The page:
License

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Programming Languages

Description

This course covers the entire family of programming languages, starting with an introduction to programming languages in general and a discussion of the features and functionality that make up a modern programming language. This free course may be completed online at any time. See course site for detailed overview and learning outcomes. (Computer Science 404)

Subjects

computer science | programming | scripting | code | syntax | semantics | typing | imperative | object-oriented | functional | logical | Computer science | I100

License

Attribution 2.0 UK: England & Wales Attribution 2.0 UK: England & Wales http://creativecommons.org/licenses/by/2.0/uk/ http://creativecommons.org/licenses/by/2.0/uk/

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24.960 Syntactic Models (MIT)

Description

This course presents a comparison of different proposed architectures for the syntax module of grammar. The subject traces several themes across a wide variety of approaches, with emphasis on testable differences among models. Models discussed include ancient and medieval proposals, structuralism, early generative grammar, generative semantics, government-binding theory/minimalism, LFG, HPSG, TAG, functionalist perspectives and others.

Subjects

architectures | syntax module of grammar | models | ancient and medieval proposals | structuralism | early generative grammar | generative semantics | government-binding theory/minimalism | LFG | HPSG | TAG | functionalist perspectives

License

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9.56J Abnormal Language (MIT)

Description

Introduction to the linguistic study of language pathology, concentrating on experimental approaches and theoretical explanations. Discussion of Specific Language Impairment, autism, Down syndrome, Williams syndrome, normal aging, Parkinson's disease, Alzheimer's disease, hemispherectomy and aphasia. Focuses on the comparison of linguistic abilities among these syndromes, while drawing clear comparisons with first and second language acquisition. Topics include the lexicon, morphology, syntax, semantics and pragmatics. Relates the lost linguistic abilities in these syndromes to properties of the brain.

Subjects

linguistics | abnormal language | syntax | language acquisition | binding theory | finiteness | syntactic theory | language lateralization | hemispherectomies | aphasia | language loss | syntactic working memory | comprehension | Extended Optional Infinitive Stage | syntactic movement | animal communication | EOI stage | Williams syndrome | language processing | 9.56 | 24.907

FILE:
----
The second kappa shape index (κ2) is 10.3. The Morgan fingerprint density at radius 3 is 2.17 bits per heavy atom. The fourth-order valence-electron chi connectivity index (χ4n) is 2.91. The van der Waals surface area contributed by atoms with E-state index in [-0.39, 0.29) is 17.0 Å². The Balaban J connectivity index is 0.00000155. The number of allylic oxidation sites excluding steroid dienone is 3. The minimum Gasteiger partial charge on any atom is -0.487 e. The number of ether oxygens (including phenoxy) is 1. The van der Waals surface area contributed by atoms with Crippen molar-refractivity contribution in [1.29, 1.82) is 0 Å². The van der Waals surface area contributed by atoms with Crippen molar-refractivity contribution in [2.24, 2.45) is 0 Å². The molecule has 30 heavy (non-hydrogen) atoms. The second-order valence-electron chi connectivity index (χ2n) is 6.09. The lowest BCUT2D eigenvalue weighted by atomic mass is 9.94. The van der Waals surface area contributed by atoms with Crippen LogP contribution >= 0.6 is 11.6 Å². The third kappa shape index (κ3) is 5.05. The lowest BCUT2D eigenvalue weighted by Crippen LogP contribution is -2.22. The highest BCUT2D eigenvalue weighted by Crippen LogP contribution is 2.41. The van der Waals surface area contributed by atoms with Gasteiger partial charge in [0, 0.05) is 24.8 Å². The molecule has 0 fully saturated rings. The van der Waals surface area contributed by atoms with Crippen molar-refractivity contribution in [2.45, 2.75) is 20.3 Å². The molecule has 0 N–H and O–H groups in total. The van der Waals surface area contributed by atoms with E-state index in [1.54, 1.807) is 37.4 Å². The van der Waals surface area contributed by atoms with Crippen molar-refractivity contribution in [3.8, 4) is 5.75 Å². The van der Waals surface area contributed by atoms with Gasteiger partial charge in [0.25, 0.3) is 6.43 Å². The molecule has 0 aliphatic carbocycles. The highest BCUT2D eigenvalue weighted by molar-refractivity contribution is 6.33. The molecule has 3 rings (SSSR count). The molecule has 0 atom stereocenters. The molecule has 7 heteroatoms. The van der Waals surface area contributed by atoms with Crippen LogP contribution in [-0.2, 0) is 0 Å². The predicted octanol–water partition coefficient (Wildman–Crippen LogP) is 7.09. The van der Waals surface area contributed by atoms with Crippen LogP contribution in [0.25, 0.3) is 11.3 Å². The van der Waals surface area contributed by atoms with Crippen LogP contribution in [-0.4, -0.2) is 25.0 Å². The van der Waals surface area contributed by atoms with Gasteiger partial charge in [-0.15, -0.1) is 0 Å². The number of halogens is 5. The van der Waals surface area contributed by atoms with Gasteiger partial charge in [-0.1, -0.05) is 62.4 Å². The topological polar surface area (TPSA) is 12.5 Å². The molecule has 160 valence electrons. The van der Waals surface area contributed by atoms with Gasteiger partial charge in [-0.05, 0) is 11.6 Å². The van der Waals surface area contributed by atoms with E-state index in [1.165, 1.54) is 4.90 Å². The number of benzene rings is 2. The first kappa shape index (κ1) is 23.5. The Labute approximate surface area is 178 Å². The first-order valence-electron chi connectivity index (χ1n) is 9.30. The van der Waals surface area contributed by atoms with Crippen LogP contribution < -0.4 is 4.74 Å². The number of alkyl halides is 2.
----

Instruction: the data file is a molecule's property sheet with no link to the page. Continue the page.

License

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12.010 Computational Methods of Scientific Programming (MIT)

Description

This course introduces programming languages and techniques used by physical scientists: FORTRAN, C, C++, MATLAB®, and Mathematica®. Emphasis is placed on program design, algorithm development and verification, and comparative advantages and disadvantages of different languages. Students first learn the basic usage of each language, common types of problems encountered, and techniques for solving a variety of problems encountered in contemporary research: examination of data with visualization techniques, numerical analysis, and methods of dissemination and verification. No prior programming experience is required.Technical RequirementsAny number of development tools can be used to compile and run the .c and .f files found on this course site. C++ compiler is required to

Subjects

programming languages | techniques used by physical scientists | FORTRAN | C | C++ | Matlab | Mathematica | program design | algorithm development and verification | comparative advantages and disadvantages of different languages | examination of data with visualization techniques | numerical analysis | methods of dissemination and verification | algorithms | formula | formulae | computer programs | graphics | computing languages | structure | documentation | program interface | syntax | advanced modeling | simulation systems

License

Content within individual OCW courses is (c) by the individual authors unless otherwise noted. MIT OpenCourseWare materials are licensed by the Massachusetts Institute of Technology under a Creative Commons License (Attribution-NonCommercial-ShareAlike). For further information see https://ocw.mit.edu/terms/index.htm

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24.951 Introduction to Syntax (MIT)

Description

This course is concerned with the concepts and principles which have been of central significance in the recent development of syntactic theory, with special focus on the "Government and Binding" (GB) / "Principles and Parameters" (P&P) / "Minimalist Program" (MP) approach. It is the first of a series of two courses (24.951 is taught during the Fall and 24.952 is taught in the Spring). This course deals mostly with phrase structure, argument structure and its syntactic expression, including "A-movement". Though other issues (e.g. wh-movement, antecedent-contained deletion, extraposition) may be mentioned during the semester, the course will not systematically investigate these topics in class until 24.952. The goal of the course is to understand

Subjects

linguistics | syntax | government | binding theory | principles | parameters | minimalist program | phrase structure | argument | syntactic expression | passives | unaccusativity | relational grammar | lexical | functional | case | licensing | null bubjects | control | head movement | nonconfigurationality | double objects | psych verbs

License

Content within individual OCW courses is (c) by the individual authors unless otherwise noted. MIT OpenCourseWare materials are licensed by the Massachusetts Institute of Technology under a Creative Commons License (Attribution-NonCommercial-ShareAlike). For further information see https://ocw.mit.edu/terms/index.htm